transfer::transfer(color_object, tx_context::sender(ctx))

💡Naming convention: Constructors are typically named new, which returns an instance of the struct type. The create function is typically defined as an entry function that constructs the struct and transfers it to the desired owner (most commonly the sender).

We can also add a getter to ColorObject that returns the color values so that modules outside of ColorObject are able to read their values:

public fun get_color(self: &ColorObject): (u8, u8, u8) {

Find the full code in the Sui repo under sui_programmability/examples/objects_tutorial/sources/ in color_object.move.

To compile the code, make sure you have installed Sui so that sui is in PATH. In the code root directory (../examples/objects_tutorial/) (where Move.toml is), run:

sui move build

Writing unit tests

After defining the create function, we want to test this function in Move using unit tests, without having to go all the way through sending Sui transactions. Since Sui manages global storage separately outside of Move, there is no direct way to retrieve objects from global storage within Move. This poses a question: after calling the create function, how do we check that the object is properly transferred?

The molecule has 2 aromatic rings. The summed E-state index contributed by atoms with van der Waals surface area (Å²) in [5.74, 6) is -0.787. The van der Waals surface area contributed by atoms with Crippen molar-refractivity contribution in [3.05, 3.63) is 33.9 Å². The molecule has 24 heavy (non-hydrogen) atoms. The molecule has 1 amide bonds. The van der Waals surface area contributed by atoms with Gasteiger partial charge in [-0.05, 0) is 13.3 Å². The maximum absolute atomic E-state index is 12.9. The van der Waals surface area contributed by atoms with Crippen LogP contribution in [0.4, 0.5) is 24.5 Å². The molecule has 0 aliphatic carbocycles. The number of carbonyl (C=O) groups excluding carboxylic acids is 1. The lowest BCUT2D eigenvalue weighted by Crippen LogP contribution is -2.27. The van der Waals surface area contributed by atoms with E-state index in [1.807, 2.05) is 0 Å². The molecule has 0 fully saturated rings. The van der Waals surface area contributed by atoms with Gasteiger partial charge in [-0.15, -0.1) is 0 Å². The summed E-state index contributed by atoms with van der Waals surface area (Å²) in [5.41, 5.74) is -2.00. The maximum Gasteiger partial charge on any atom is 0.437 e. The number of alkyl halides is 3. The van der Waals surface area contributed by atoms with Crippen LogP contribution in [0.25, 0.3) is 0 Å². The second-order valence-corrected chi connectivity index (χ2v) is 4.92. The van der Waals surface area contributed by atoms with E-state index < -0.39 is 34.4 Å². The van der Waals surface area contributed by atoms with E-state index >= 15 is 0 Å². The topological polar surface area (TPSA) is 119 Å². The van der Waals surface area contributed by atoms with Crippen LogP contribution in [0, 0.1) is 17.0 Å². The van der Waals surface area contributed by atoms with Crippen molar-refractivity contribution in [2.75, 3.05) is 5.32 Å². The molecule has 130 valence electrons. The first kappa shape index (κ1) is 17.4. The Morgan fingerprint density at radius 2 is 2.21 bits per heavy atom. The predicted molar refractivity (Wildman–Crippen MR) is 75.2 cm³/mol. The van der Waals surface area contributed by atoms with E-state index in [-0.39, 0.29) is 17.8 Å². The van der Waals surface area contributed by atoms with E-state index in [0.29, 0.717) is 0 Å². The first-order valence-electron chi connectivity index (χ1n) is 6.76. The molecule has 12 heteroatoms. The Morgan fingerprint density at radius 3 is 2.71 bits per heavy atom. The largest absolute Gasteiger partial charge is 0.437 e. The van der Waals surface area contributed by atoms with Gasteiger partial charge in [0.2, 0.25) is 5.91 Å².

To assist easy testing in Move, we provide a comprehensive testing framework in the test_scenario module that allows us to interact with objects put into the global storage. This allows us to test the behavior of any function directly in Move unit tests. A lot of this is also covered in our Move testing doc.